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I wanna gain weight in a short period that also with a fairer skin I have a really dark skin and. Thin body so really need some help regarding it.

DHMS (Diploma in Homeopathic Medicine and Surgery)
Homeopath, Ludhiana
I wanna gain weight in a short period that also with  a fairer skin I have a really dark skin and. Thin body so reall...
Gaining weight is as difficult as losing it, if you are naturally thin. Skinny people complain that they can't put on any weight. If you want to build up weight, don't just eat high-calorie junk foods and rely on unnecessary supplements. Choose foods that are energy-dense and nutrient-dense whenever possible. Following are some tips to follow to increase your weight. You will take some time to gain the weight you need, but be patient.------------------ 1. If you have a rapid metabolism, then you must increase your daily intake of healthy foods (increase your intake of carbohydrates) to compensate for the rate at which you burn energy. Eat six smaller meals a day you should also eat more energy dense foods like healthy oils, dry fruits, seeds, nuts, pulses, etc. Along with some starchy foods like potatoes, cereals, bread, pasta, rice, etc.-------------- 2. Consume more calories than you burn. Choose healthy calorie-dense food to add calories. Drink healthy beverages to add calories. Mangoes are rich in calories and carbohydrates, include them in your diet.------------ 3. Eat healthy food frequently, 5-6 times a day - 3 larger meals and 3 smaller meals alternately. Separate them by at least 3 hours so you can digest each meal fully. Don't go without food for 5-6 hours after having a major meal. For example, if you wish to consume 3000 calories a day, you may eat 3 larger meals of about 650 calories and 3 smaller meals of about 450 calories.------------ 4. Have a balanced diet.--------- 5. Exercise regularly for putting on weight. Some thin people think that exercise is not good for them. This is not true, it keeps the metabolism high. Remember that eating alone is not sufficient. You don't want to gain fat but lean mass, so exercise is important. Resistance training exercises will help to increase your muscle mass, which in turn will increase metabolism. Learn to distinguish between weight gaining exercises and weight loss exercises. Note that if you do not get enough amino acids during exercise, the existing muscle may break down. Amino acids come from protein foods so you should eat such foods after exercise. Keep in mind that excessive exercise without putting back the energy you have used will not help you to put on weight.------------- homoeopathic medicine---------------- alfa-malt (sbl) drink 2 spoon 3 times daily-------------- glow-aid fairness cream (adven) apply in circular fashion in morning nd at night bloome-203 soap (bioforce) wassh face with this soap before applying glow-aid cream suncare cream (bakson) apply 30 minutes before going outsside nd again reapply after 3-4 hrss after washing with bloome-203 soap----------------------- drink 8-10 glass water nd 2 glass milk daily-----------------------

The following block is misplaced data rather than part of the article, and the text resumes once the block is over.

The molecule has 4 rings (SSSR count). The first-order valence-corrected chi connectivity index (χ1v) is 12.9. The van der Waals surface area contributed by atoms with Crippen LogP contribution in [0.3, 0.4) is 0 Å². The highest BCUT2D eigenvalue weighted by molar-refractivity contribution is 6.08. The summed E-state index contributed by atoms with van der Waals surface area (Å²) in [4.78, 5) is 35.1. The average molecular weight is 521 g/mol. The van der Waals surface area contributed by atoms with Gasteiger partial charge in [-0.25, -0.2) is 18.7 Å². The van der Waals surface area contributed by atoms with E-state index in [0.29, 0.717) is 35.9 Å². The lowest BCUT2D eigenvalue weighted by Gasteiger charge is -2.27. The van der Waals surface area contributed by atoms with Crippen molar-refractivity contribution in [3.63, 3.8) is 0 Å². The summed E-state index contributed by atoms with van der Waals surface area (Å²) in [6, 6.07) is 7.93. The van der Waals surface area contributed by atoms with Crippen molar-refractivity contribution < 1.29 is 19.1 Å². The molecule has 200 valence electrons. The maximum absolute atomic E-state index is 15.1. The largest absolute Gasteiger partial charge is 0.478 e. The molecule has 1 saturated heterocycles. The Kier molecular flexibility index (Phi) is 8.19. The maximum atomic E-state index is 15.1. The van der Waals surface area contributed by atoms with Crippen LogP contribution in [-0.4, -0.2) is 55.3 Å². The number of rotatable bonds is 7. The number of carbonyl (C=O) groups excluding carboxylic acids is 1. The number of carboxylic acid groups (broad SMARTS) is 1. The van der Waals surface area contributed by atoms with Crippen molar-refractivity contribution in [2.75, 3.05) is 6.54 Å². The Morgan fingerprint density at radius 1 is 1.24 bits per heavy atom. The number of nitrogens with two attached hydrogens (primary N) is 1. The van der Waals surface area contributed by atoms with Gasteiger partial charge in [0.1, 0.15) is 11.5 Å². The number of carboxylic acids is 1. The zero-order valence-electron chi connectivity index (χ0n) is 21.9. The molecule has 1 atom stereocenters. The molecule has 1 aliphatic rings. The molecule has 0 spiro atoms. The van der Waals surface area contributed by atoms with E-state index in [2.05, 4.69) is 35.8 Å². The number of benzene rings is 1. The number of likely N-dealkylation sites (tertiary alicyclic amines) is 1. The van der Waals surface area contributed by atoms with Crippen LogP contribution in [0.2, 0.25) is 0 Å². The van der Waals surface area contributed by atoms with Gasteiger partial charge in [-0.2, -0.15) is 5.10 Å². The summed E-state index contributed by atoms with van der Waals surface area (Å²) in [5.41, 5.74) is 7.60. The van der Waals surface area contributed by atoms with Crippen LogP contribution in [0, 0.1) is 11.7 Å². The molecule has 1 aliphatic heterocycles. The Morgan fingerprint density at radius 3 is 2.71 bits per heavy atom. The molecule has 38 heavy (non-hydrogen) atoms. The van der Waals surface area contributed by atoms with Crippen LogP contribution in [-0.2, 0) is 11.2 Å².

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I am 44 years old. I am having diabetics past 4 years. I am taking Glycomet SR 500 mg daily .My recent test report shows fasting blood sugar-137, PP-155 and HBA1c-6.6. Shall I continue or Any new medicine suggested to reduce fasting sugar level.

MBBS, CCEBDM
Diabetologist, Bangalore
I am 44 years old. I am having diabetics past 4 years. I am taking Glycomet SR 500 mg daily .My recent test report sh...
Hi Your fasting is slightly high where as your PP is good. Fbs should be kept within 120. Try to avoid carbohydrates. After 7 pm. Take in lots of salads instead and a protein drink before going to bed. This keeps your fasting sugars within limits. If it's still high then you need dose adjustment.
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Hi Dr. please tell me what are the best fruits and vegetables to avoid kidney failure.

PhD, Human Energy Fields, Diploma in PIP, EFI, Aura scanning for Health evaluation; Energy field assessment, Fellowship Cardiac Rehabilitation, Cardiac Rehabilitation, MD (Ayur - Mind Body Med), Mind Body Medicine
Non-Invasive Conservative Cardiac Care Specialist, Pune
Hi Dr. please tell me what are the best fruits and vegetables to avoid kidney failure.
Dear lybrate-user, Coconut water is considered very good for Kidney function. Other fruits that will help: black grapes (sweet); pomegranate, melons, banana, oranges. The idea is to take a different fruit each day and not a mixture. Refrain from eating to hot or too cold foods. Stop consuming packaged, preserved, canned, stale and refrigerated foods. Regards.